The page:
Tax Law, State-Building and the Constitution
23 Pages Posted: 22 Jan 2019 Last revised: 16 Jun 2020
Date Written: January 21, 2019
The chapter examines why tax is so readily accepted as a critical part of constitutional history yet so rarely discussed in connection with the contemporary UK constitution. A convincing explanation is offered by Joseph Schumpeter, namely that there is an important difference between the establishment of a state and its normal operation thereafter. At the point of establishment, everything depends on success or failure in securing adequate and reliable revenues. Once the state is up and running, tax is generally subordinate to government, although the manner in which it is exacted may have important and enduring social consequences. There is therefore a point in time at which attention shifts from how tax constitutes the state to how it is constituted by the state.
This portrayal of tax is largely accepted in the present book, with two important qualifications. First, there is a tendency for constitutional crises to be channelled through tax, perhaps precisely because threatening revenue streams is a very effective way for antagonists to threaten the integrity of the state itself. Tax may therefore re-emerge as a topic of constitutional importance during periods of acute conflict. Secondly, there is a less spectacular but more pervasive tendency to privilege the security of public revenues, even in areas of law that are not conventionally treated as part of revenue law such as charity law and restitution. This second tendency, it is suggested, is most visible in cases where the protection of public revenues contradicts normative preferences that we would otherwise expect to see reflected in the area of law in question.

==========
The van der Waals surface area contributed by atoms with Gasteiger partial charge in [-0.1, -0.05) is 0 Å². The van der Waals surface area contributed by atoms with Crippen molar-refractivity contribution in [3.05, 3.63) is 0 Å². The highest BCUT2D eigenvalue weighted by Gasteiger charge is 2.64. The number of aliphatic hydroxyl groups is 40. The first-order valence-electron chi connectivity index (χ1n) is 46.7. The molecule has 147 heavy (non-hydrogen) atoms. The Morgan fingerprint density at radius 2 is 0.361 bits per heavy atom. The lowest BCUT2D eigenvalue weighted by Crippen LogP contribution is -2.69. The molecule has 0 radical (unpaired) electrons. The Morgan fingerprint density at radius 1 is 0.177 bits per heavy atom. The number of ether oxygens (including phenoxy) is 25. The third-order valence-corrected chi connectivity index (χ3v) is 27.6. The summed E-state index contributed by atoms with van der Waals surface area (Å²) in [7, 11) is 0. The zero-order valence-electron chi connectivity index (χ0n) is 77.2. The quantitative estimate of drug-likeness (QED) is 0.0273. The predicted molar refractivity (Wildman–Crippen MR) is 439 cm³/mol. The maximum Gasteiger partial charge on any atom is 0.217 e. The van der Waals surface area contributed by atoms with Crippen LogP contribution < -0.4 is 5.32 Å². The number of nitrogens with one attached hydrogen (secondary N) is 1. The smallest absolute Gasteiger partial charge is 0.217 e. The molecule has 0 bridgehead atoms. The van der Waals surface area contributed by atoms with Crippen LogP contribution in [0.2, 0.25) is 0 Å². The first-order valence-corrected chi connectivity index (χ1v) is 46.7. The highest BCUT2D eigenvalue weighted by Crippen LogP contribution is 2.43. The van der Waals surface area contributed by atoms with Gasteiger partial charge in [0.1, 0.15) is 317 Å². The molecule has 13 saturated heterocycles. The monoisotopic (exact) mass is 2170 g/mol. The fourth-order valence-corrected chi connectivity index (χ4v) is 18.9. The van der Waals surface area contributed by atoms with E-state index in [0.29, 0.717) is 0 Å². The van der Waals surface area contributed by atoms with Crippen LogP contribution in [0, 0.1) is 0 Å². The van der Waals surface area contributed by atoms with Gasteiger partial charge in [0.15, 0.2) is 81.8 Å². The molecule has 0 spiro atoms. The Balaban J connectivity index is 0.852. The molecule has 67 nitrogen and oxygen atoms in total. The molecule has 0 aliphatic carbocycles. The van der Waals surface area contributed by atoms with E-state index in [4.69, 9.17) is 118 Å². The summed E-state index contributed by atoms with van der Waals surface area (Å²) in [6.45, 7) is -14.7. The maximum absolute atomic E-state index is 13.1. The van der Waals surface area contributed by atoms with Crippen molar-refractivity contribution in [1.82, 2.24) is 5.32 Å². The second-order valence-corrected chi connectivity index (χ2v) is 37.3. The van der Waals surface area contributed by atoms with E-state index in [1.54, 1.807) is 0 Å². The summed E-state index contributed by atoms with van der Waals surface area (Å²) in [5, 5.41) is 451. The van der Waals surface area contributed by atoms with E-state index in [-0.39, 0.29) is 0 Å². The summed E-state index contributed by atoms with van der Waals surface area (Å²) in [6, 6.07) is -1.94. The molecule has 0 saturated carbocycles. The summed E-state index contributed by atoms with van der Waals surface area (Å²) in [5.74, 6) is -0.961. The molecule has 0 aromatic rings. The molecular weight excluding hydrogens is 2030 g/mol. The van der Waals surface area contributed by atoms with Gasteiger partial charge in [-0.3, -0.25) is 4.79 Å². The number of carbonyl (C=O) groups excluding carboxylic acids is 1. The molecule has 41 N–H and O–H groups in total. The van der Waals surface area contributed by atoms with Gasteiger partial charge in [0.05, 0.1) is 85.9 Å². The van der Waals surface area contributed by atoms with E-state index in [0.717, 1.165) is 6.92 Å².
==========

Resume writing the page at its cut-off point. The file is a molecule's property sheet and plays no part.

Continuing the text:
The difficulty with using these phenomena to highlight the constitutional relevance of tax is that the first is associated with old controversies such as the Magna Carta, the Petition of Right, the Case of Ship Money, the Glorious Revolution and the People’s Budget of 1909; whereas the latter receives piecemeal acknowledgement in various literatures but has not been examined systematically. In any case, the breakneck pace of change in the contemporary UK constitution, alarming from many perspectives, presents an unparalleled opportunity to observe the interaction of tax and constitutional questions in a modern developed state. This chapter, after presenting a critical review of the relevant literature, selects a few of these interactions for further examination: the devolution of tax powers to Scotland, Wales, Northern Ireland and English localities; tax reform processes within the UK government and Parliament; the relationship between taxpayer rights and tax authority powers; and the changing domestic constitutional relevance of law associated with the OECD and the EU.
The aim of the book is not to provide a comprehensive survey of the fiscal constitution, but to highlight the potential for tax to disrupt the constitution, and for attempts to protect revenues to disrupt other areas of the law. These points, it is suggested, deserve more prominence in both tax and constitutional scholarship than they have hitherto achieved. To those readers newer to the study of tax, the unusual combination of tax topics prompted by a constitutional analysis may also offer a new window into the subject and a useful complement to more conventional introductions.
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